Manrix's Reviews > The Warlock's Shadow

The Warlock's Shadow by Stephen Deas
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M_50x66
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Jan 27, 12

Read from January 22 to 26, 2012

For a while there, I had this book on my shelf, but I was kind of worried this YA novel would be too much Y and not enough A. Silly me. I should've remembered who the author is.

Having read several dozen novels since part one of this series (The Thief-taker's Apprentice) came out, I was, for the first time, happy to find these little recaps of book one. They were short, unobstrusive, and helped me really get back into the story, even if this one is less of a stand-alone than the last one. That also means I can't bloody wait for book three.

I like the relationship between Berren and Syannis. Master Sy does not become some overly righteous father figure, and Berren is not some obedient little boy with nothing but respect. They remain themselves; products of their environments. Syannis still does all kinds of things without even telling Berren about it, and Berren goes around doing all kinds of things of questionable repute.
The most annoying thing about this, of course, is that you still don't know what exactly the relationships are between the Emperor, the Sun-king and the people from Syannis' homeland. You can't help but share Berren's exasperation at the lack of understanding of how everything is connected, as Syannis is pretty much a bitter, broken man, leading to a very interesting ending of this novel, which I will not spoil.

The best thing about Berren is how he is with girls. The whole 'falling in love with the first girl you see' -which he more or less did in book one- is a staple in any boy's life, and one I was pretty much done with. Book two marks a certain growth in him in this respect. But what I love most is how his teenage mind just goes crazy whenever he glimpses breasts. And in a society like Deephaven, a little money goes a long way...
His attitude toward being trained by a girl is predictable, if understandable. Having grown up in an all-boys environment, beaten everyday by bigger boys and Master Hatchet, I suppose he would have trouble respecting a girl's martial prowess. Which makes it all the more fun when he gets his arse handed to him.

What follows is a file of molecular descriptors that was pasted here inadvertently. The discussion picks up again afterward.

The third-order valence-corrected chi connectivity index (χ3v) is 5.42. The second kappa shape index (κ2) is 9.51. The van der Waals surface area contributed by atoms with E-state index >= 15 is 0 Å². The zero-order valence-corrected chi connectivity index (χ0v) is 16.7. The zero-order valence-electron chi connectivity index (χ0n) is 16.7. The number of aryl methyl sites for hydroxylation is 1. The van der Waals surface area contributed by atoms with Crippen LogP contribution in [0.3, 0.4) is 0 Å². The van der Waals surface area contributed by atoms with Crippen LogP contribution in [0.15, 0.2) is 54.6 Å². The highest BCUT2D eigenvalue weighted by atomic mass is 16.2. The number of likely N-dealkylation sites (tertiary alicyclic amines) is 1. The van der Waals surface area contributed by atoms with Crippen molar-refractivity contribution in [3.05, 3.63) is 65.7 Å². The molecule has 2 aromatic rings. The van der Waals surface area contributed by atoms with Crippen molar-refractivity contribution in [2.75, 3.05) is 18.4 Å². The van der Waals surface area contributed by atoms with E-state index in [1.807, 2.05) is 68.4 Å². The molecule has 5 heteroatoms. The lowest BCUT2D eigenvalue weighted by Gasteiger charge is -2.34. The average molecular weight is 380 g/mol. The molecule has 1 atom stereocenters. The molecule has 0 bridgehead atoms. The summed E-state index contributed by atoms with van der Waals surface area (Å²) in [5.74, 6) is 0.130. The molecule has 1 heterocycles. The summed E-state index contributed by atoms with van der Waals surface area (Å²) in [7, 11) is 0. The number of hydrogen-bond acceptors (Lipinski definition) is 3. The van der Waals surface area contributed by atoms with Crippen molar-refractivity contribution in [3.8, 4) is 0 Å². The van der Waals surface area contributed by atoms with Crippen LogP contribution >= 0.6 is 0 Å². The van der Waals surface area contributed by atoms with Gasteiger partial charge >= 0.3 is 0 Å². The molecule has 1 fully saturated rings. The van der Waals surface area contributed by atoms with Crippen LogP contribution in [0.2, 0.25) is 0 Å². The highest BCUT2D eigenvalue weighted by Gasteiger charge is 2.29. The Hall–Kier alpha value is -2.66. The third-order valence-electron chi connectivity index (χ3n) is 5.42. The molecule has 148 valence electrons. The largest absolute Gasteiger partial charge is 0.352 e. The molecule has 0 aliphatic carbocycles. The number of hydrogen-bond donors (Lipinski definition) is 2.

Saffran Kuy gets some new depth in this novel, and it is a disturbing abyss of depth. I'm not sure how he fits into all this, but apart from being creepy, his skills with the dead and the living alike have been giving disoncerting new facets. His skills are also the reason some of the "Adult" in "Young Adult" comes into play rather graphically.

All in all, I like how the story actually progressed. There is a real change in the possibilities of the story's end. I don't see how things could return to normal, which leaves you without the safety of knowing all will work out in the end, because really, how could it? It is not unlike the feeling I got in Robin Hobb's Farseer Trilogy, at the end of book two / beginning of book three. The uncertainty is a good think, I think. How would you know what life will bring?

Good story (unafraid to pull out the rug from under you), great ending (yearning for more), well-developed characters and suitable for YA without being bland and prudish (to the contrary, even!). Could I ask for more? Yes.
Could I have some more, please?
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01/22/2012 page 91
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